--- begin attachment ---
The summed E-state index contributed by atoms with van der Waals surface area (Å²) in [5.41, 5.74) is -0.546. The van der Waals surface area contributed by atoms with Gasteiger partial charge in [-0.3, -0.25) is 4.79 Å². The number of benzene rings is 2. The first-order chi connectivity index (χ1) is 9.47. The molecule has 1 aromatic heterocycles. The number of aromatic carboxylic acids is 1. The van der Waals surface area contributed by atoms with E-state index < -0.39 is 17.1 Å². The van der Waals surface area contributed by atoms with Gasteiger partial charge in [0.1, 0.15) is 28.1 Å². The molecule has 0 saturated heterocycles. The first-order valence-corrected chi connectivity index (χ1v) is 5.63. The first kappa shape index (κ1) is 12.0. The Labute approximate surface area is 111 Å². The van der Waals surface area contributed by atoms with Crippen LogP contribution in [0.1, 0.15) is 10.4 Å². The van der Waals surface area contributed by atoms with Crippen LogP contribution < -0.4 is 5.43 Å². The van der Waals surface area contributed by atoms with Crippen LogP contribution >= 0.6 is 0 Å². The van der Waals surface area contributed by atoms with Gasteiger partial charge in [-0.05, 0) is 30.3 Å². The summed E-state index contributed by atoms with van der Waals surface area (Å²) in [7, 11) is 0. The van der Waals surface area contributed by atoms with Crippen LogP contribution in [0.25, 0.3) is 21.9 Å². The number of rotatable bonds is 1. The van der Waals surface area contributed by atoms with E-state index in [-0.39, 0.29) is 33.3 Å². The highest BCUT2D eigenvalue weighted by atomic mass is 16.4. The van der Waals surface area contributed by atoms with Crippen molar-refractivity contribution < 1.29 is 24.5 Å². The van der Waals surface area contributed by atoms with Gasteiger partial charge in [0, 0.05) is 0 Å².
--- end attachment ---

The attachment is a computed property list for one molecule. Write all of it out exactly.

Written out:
The summed E-state index contributed by atoms with van der Waals surface area (Å²) in [5.41, 5.74) is -0.546. The van der Waals surface area contributed by atoms with Gasteiger partial charge in [-0.3, -0.25) is 4.79 Å². The number of benzene rings is 2. The first-order chi connectivity index (χ1) is 9.47. The molecule has 1 aromatic heterocycles. The number of aromatic carboxylic acids is 1. The van der Waals surface area contributed by atoms with E-state index < -0.39 is 17.1 Å². The van der Waals surface area contributed by atoms with Gasteiger partial charge in [0.1, 0.15) is 28.1 Å². The molecule has 0 saturated heterocycles. The first-order valence-corrected chi connectivity index (χ1v) is 5.63. The first kappa shape index (κ1) is 12.0. The Labute approximate surface area is 111 Å². The van der Waals surface area contributed by atoms with Crippen LogP contribution in [0.1, 0.15) is 10.4 Å². The van der Waals surface area contributed by atoms with Crippen LogP contribution < -0.4 is 5.43 Å². The van der Waals surface area contributed by atoms with Crippen LogP contribution >= 0.6 is 0 Å². The van der Waals surface area contributed by atoms with Gasteiger partial charge in [-0.05, 0) is 30.3 Å². The summed E-state index contributed by atoms with van der Waals surface area (Å²) in [7, 11) is 0. The van der Waals surface area contributed by atoms with Crippen LogP contribution in [0.25, 0.3) is 21.9 Å². The number of rotatable bonds is 1. The van der Waals surface area contributed by atoms with E-state index in [-0.39, 0.29) is 33.3 Å². The highest BCUT2D eigenvalue weighted by atomic mass is 16.4. The van der Waals surface area contributed by atoms with Crippen molar-refractivity contribution < 1.29 is 24.5 Å². The van der Waals surface area contributed by atoms with Gasteiger partial charge in [0, 0.05) is 0 Å².